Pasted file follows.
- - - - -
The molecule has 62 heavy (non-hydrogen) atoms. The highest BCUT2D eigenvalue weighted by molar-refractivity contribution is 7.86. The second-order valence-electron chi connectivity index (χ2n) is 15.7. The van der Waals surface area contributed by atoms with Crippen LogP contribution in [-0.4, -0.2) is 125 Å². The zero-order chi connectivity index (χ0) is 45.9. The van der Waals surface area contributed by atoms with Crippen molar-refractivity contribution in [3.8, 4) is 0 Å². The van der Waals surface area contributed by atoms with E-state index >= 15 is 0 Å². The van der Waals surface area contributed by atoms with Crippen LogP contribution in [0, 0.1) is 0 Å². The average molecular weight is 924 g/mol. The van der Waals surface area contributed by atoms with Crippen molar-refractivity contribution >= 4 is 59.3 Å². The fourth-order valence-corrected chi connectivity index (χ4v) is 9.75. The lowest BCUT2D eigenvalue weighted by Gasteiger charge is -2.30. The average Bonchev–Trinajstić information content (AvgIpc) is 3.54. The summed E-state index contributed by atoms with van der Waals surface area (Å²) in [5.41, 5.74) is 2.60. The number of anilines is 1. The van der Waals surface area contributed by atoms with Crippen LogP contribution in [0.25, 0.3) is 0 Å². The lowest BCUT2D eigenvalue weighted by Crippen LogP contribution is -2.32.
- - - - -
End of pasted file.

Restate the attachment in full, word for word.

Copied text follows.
The molecule has 62 heavy (non-hydrogen) atoms. The highest BCUT2D eigenvalue weighted by molar-refractivity contribution is 7.86. The second-order valence-electron chi connectivity index (χ2n) is 15.7. The van der Waals surface area contributed by atoms with Crippen LogP contribution in [-0.4, -0.2) is 125 Å². The zero-order chi connectivity index (χ0) is 45.9. The van der Waals surface area contributed by atoms with Crippen molar-refractivity contribution in [3.8, 4) is 0 Å². The van der Waals surface area contributed by atoms with E-state index >= 15 is 0 Å². The van der Waals surface area contributed by atoms with Crippen LogP contribution in [0, 0.1) is 0 Å². The average molecular weight is 924 g/mol. The van der Waals surface area contributed by atoms with Crippen molar-refractivity contribution >= 4 is 59.3 Å². The fourth-order valence-corrected chi connectivity index (χ4v) is 9.75. The lowest BCUT2D eigenvalue weighted by Gasteiger charge is -2.30. The average Bonchev–Trinajstić information content (AvgIpc) is 3.54. The summed E-state index contributed by atoms with van der Waals surface area (Å²) in [5.41, 5.74) is 2.60. The number of anilines is 1. The van der Waals surface area contributed by atoms with Crippen LogP contribution in [0.25, 0.3) is 0 Å². The lowest BCUT2D eigenvalue weighted by Crippen LogP contribution is -2.32.